Beware the politician trying to fly two flags. Torontonians have put up with the lies about what political party mayoralty candidates belong to, for too long. I can assure you, there is no such thing as an independent who can win the mayoralty. In a city of now 2.7 million, you need the support of a well-organized party-based campaign.
What gets my goat though are the foolish politicians who try to ride on the backs of two political parties. Brad Bradford with his alliterative name had a puff-piece in the Toronto Star the other day promoting his candidacy for mayor. He would definitely lose my vote because he is an avid cyclist. I figure anyone who promotes cycling in Toronto’s winter weather and, with all the hills up from the lake, has a screw loose.
But anyone who John Tory backed, and with campaign workers such as conservatives Kory Teneycke, and Jame Watt, can be labelled conservative. He was also supported by John Tory. Of course, many liberals knew John Tory was a conservative, and didn’t care. He was a good mayor and he made that rabble at city hall pay attention.
Before Tory, it was conservative Rob Ford. Before Ford, it was NDPer David Miller. Before Miller, it was conservative Mel Lastman and before Mel, it was liberal Art Eggleton. I go back as far as liberal mayor, my friend Phil Givens, CCF/NDP Bill Denison and conservative Nathan Phillips. And since he was opposed to the Family Compact, Toronto’s first mayor, William Lyon Mackenzie was probably a liberal.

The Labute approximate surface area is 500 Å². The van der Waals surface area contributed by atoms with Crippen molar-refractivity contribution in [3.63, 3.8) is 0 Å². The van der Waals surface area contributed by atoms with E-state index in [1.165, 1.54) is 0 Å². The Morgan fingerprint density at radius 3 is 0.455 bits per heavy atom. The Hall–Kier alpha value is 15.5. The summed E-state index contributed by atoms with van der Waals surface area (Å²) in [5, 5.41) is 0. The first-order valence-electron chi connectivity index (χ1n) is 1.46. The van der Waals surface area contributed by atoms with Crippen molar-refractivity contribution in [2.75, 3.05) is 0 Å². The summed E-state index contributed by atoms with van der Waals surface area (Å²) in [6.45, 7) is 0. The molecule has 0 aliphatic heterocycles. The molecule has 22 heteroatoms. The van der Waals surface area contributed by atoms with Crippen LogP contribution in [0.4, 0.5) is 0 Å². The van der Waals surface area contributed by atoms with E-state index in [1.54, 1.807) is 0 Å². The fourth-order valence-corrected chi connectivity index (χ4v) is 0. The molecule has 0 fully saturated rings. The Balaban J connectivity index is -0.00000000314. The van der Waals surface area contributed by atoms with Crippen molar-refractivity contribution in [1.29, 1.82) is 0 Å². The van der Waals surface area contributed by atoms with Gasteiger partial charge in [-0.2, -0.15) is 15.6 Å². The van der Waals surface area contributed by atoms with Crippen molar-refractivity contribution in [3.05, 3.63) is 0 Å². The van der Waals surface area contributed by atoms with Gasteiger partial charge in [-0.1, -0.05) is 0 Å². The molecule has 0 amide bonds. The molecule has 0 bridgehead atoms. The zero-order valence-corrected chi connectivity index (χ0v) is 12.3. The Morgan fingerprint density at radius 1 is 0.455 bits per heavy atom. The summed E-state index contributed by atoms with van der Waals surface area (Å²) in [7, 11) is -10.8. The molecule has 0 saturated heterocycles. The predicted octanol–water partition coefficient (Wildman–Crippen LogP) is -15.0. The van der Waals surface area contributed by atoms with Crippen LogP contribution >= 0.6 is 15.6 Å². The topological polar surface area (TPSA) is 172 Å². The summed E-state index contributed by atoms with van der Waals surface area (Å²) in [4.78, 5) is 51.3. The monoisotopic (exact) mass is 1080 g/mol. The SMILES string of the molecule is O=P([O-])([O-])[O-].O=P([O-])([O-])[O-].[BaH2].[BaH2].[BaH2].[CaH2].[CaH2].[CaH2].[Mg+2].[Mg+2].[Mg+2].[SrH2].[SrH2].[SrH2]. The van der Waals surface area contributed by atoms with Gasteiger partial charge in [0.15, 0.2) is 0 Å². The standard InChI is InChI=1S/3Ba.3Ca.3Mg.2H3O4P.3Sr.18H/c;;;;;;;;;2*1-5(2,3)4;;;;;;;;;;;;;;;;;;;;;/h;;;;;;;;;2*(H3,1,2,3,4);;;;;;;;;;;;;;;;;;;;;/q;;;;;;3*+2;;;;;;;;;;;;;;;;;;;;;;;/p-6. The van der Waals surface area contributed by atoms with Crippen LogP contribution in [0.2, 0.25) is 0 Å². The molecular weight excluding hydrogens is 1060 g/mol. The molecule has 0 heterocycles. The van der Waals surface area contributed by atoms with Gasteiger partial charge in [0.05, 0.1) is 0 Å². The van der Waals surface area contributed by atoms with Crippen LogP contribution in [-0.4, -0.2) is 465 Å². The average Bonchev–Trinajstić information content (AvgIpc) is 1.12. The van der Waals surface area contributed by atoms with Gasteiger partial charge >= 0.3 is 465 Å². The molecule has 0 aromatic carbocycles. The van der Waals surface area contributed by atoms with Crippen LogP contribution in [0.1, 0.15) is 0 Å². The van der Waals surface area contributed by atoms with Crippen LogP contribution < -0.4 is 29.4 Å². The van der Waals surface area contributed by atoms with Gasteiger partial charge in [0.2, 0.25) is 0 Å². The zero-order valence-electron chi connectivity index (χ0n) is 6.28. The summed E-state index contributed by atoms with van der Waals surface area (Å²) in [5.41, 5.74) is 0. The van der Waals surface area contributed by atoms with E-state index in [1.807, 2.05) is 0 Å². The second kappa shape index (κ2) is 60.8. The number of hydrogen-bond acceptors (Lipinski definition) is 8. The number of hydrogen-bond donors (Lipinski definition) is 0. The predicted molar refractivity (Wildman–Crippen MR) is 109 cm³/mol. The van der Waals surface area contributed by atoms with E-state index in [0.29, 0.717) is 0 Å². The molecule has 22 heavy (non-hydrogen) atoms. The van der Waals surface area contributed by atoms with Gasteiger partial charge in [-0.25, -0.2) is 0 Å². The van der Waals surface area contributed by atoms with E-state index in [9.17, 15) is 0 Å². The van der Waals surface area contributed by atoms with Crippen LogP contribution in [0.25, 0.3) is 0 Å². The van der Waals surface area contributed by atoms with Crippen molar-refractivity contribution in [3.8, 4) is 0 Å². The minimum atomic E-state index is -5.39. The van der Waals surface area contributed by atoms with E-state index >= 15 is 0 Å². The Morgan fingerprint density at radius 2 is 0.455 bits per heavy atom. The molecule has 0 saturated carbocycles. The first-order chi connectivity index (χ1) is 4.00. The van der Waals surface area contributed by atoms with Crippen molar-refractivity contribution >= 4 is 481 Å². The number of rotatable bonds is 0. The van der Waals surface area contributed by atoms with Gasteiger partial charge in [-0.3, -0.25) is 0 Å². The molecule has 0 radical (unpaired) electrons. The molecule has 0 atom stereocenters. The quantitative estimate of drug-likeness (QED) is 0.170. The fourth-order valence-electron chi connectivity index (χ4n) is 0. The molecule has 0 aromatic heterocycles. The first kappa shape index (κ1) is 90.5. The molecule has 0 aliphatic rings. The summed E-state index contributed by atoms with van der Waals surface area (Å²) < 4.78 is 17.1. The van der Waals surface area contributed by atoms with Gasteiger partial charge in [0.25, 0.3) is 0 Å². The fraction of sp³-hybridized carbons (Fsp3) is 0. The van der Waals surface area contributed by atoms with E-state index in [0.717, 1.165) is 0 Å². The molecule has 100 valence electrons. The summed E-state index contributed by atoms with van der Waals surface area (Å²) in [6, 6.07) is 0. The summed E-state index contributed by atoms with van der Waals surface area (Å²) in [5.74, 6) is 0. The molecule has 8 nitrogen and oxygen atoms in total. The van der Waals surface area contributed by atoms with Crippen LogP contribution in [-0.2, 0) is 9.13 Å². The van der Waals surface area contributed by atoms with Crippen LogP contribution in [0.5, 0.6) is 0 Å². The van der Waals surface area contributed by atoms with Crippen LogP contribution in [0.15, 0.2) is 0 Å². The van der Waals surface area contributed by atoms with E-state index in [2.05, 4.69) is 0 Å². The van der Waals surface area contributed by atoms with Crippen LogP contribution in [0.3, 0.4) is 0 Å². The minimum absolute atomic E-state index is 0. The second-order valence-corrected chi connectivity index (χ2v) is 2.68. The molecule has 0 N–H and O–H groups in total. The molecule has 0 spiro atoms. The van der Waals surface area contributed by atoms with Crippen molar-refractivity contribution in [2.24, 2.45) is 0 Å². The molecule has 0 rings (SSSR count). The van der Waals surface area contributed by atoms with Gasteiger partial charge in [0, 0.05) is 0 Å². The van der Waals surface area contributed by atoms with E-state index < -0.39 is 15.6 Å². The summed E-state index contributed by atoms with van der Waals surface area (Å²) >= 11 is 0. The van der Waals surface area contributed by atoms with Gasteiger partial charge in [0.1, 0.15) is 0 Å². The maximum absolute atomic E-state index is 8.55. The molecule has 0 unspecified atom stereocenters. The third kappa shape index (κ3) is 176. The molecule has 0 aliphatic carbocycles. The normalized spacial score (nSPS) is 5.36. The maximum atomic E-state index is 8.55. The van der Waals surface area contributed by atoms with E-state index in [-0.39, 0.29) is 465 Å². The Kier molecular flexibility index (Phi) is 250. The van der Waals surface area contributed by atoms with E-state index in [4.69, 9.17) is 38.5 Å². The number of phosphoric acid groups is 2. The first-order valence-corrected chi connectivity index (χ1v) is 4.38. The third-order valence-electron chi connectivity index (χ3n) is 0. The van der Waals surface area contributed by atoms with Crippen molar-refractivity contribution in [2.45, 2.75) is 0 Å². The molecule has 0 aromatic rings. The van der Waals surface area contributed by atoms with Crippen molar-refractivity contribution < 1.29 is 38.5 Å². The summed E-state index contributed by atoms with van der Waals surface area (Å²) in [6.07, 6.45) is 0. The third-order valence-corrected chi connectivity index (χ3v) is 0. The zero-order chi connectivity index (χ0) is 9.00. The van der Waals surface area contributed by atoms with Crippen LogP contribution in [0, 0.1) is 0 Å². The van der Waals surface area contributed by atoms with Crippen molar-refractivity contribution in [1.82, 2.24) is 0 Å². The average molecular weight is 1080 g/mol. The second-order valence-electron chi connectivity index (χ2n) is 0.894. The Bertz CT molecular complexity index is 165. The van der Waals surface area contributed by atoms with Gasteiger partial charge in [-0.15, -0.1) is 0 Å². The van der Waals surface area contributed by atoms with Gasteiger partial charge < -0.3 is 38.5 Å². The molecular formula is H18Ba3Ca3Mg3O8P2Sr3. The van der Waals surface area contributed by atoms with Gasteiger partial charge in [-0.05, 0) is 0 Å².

The last time I was even peripherally involved in a Toronto mayoralty race, was in the kick-off for my friend David Smith’s bad campaign for the Toronto mayoralty in 1978. The problem was there were three strong candidates, David and Tony O’Donahue, who were both liberals, and John Sewell, who had made a name for himself as a leader of the NDP’s left-wing of council. Smith and O’Donahue split the vote and Sewell squeaked in for a one-term mayoralty of a not-so-good politician.
The problem with David’s campaign was that I only went to one meeting of his campaign committee. It was in a Toronto law office with a very long boardroom table. I think I was the only non-lawyer there and I was less than thrilled with the lawyer chairing the campaign. It felt like a bar admission cramming course and I did not return.
I returned the favour to David though by helping to get him elected to parliament in my federal riding in 1980.
An added note: I hope any real Toronto liberal would keep his/her powder dry until we find out if Mitzie Hunter MPP is going to be in the race to replace John Tory.
Copyright 2023 © Peter Lowry
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